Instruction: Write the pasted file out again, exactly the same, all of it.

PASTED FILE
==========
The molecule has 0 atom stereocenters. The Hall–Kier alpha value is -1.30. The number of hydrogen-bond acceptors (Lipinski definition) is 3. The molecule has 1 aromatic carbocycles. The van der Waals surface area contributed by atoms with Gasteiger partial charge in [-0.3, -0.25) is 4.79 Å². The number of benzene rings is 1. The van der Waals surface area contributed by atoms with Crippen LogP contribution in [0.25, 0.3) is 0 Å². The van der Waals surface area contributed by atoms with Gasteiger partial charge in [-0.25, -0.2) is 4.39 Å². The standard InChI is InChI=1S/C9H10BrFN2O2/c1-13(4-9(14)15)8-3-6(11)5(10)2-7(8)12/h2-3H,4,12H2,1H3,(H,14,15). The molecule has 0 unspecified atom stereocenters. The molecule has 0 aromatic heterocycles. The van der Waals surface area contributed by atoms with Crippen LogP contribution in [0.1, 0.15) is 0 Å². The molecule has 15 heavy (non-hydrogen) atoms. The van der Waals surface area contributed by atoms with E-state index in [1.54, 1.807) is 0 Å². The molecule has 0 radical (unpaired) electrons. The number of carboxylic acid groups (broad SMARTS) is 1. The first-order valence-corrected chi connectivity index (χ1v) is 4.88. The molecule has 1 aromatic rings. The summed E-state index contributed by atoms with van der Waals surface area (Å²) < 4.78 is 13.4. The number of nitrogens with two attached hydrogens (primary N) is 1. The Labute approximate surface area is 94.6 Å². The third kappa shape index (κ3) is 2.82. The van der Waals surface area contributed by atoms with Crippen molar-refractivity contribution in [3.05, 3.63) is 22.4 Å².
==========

The molecule has 0 atom stereocenters. The Hall–Kier alpha value is -1.30. The number of hydrogen-bond acceptors (Lipinski definition) is 3. The molecule has 1 aromatic carbocycles. The van der Waals surface area contributed by atoms with Gasteiger partial charge in [-0.3, -0.25) is 4.79 Å². The number of benzene rings is 1. The van der Waals surface area contributed by atoms with Crippen LogP contribution in [0.25, 0.3) is 0 Å². The van der Waals surface area contributed by atoms with Gasteiger partial charge in [-0.25, -0.2) is 4.39 Å². The standard InChI is InChI=1S/C9H10BrFN2O2/c1-13(4-9(14)15)8-3-6(11)5(10)2-7(8)12/h2-3H,4,12H2,1H3,(H,14,15). The molecule has 0 unspecified atom stereocenters. The molecule has 0 aromatic heterocycles. The van der Waals surface area contributed by atoms with Crippen LogP contribution in [0.1, 0.15) is 0 Å². The molecule has 15 heavy (non-hydrogen) atoms. The van der Waals surface area contributed by atoms with E-state index in [1.54, 1.807) is 0 Å². The molecule has 0 radical (unpaired) electrons. The number of carboxylic acid groups (broad SMARTS) is 1. The first-order valence-corrected chi connectivity index (χ1v) is 4.88. The molecule has 1 aromatic rings. The summed E-state index contributed by atoms with van der Waals surface area (Å²) < 4.78 is 13.4. The number of nitrogens with two attached hydrogens (primary N) is 1. The Labute approximate surface area is 94.6 Å². The third kappa shape index (κ3) is 2.82. The van der Waals surface area contributed by atoms with Crippen molar-refractivity contribution in [3.05, 3.63) is 22.4 Å².